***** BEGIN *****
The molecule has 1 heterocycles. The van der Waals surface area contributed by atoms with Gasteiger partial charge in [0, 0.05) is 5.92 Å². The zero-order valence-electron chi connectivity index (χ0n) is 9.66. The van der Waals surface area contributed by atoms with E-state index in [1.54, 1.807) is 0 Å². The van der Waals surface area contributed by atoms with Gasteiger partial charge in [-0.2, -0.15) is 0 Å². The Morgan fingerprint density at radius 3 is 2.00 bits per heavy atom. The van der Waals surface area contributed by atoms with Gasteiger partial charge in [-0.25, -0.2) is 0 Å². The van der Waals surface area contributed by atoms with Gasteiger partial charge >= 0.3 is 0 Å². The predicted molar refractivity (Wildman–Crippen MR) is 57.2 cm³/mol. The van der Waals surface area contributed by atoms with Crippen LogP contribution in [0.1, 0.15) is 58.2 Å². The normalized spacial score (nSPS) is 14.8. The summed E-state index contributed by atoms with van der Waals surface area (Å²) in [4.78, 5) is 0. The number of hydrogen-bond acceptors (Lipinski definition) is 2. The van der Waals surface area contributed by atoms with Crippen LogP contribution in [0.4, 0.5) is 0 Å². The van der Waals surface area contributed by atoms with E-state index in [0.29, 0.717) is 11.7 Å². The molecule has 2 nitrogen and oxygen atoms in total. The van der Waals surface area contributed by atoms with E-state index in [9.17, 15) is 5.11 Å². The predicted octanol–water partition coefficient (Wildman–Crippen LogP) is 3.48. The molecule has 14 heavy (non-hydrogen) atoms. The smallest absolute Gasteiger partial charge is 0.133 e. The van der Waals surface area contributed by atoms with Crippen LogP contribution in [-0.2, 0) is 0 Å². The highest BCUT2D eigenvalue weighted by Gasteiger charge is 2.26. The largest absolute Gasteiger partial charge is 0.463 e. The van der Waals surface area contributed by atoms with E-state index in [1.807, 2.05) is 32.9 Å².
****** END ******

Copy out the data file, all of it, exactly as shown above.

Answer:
The molecule has 1 heterocycles. The van der Waals surface area contributed by atoms with Gasteiger partial charge in [0, 0.05) is 5.92 Å². The zero-order valence-electron chi connectivity index (χ0n) is 9.66. The van der Waals surface area contributed by atoms with E-state index in [1.54, 1.807) is 0 Å². The van der Waals surface area contributed by atoms with Gasteiger partial charge in [-0.2, -0.15) is 0 Å². The Morgan fingerprint density at radius 3 is 2.00 bits per heavy atom. The van der Waals surface area contributed by atoms with Gasteiger partial charge in [-0.25, -0.2) is 0 Å². The van der Waals surface area contributed by atoms with Gasteiger partial charge >= 0.3 is 0 Å². The predicted molar refractivity (Wildman–Crippen MR) is 57.2 cm³/mol. The van der Waals surface area contributed by atoms with Crippen LogP contribution in [0.1, 0.15) is 58.2 Å². The normalized spacial score (nSPS) is 14.8. The summed E-state index contributed by atoms with van der Waals surface area (Å²) in [4.78, 5) is 0. The number of hydrogen-bond acceptors (Lipinski definition) is 2. The van der Waals surface area contributed by atoms with Crippen LogP contribution in [0.4, 0.5) is 0 Å². The van der Waals surface area contributed by atoms with E-state index in [0.29, 0.717) is 11.7 Å². The molecule has 2 nitrogen and oxygen atoms in total. The van der Waals surface area contributed by atoms with E-state index in [9.17, 15) is 5.11 Å². The predicted octanol–water partition coefficient (Wildman–Crippen LogP) is 3.48. The molecule has 14 heavy (non-hydrogen) atoms. The smallest absolute Gasteiger partial charge is 0.133 e. The van der Waals surface area contributed by atoms with Crippen LogP contribution in [-0.2, 0) is 0 Å². The highest BCUT2D eigenvalue weighted by Gasteiger charge is 2.26. The largest absolute Gasteiger partial charge is 0.463 e. The van der Waals surface area contributed by atoms with E-state index in [1.807, 2.05) is 32.9 Å².